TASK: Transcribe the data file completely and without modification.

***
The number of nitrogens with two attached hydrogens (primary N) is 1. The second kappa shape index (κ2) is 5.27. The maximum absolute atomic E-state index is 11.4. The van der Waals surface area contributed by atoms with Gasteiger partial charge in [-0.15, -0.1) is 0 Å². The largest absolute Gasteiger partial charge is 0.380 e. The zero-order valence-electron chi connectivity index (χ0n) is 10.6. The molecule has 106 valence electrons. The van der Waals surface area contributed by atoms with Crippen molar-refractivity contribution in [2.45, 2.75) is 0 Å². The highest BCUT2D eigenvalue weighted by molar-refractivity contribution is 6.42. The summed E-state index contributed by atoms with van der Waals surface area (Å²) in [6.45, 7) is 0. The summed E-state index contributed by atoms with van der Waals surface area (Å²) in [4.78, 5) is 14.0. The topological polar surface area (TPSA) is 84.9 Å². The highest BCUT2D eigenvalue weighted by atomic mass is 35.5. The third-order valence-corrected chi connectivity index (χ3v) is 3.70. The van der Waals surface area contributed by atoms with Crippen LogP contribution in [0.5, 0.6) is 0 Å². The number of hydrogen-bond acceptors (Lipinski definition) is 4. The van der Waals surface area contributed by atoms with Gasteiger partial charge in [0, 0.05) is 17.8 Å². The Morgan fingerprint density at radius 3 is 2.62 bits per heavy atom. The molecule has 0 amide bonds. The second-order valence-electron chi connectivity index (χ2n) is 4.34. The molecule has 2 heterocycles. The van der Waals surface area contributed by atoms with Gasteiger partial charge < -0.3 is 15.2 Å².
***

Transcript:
The number of nitrogens with two attached hydrogens (primary N) is 1. The second kappa shape index (κ2) is 5.27. The maximum absolute atomic E-state index is 11.4. The van der Waals surface area contributed by atoms with Gasteiger partial charge in [-0.15, -0.1) is 0 Å². The largest absolute Gasteiger partial charge is 0.380 e. The zero-order valence-electron chi connectivity index (χ0n) is 10.6. The molecule has 106 valence electrons. The van der Waals surface area contributed by atoms with Crippen molar-refractivity contribution in [2.45, 2.75) is 0 Å². The highest BCUT2D eigenvalue weighted by molar-refractivity contribution is 6.42. The summed E-state index contributed by atoms with van der Waals surface area (Å²) in [6.45, 7) is 0. The summed E-state index contributed by atoms with van der Waals surface area (Å²) in [4.78, 5) is 14.0. The topological polar surface area (TPSA) is 84.9 Å². The highest BCUT2D eigenvalue weighted by atomic mass is 35.5. The third-order valence-corrected chi connectivity index (χ3v) is 3.70. The van der Waals surface area contributed by atoms with Crippen LogP contribution in [0.5, 0.6) is 0 Å². The number of hydrogen-bond acceptors (Lipinski definition) is 4. The van der Waals surface area contributed by atoms with Gasteiger partial charge in [0, 0.05) is 17.8 Å². The Morgan fingerprint density at radius 3 is 2.62 bits per heavy atom. The molecule has 0 amide bonds. The second-order valence-electron chi connectivity index (χ2n) is 4.34. The molecule has 2 heterocycles. The van der Waals surface area contributed by atoms with Gasteiger partial charge < -0.3 is 15.2 Å².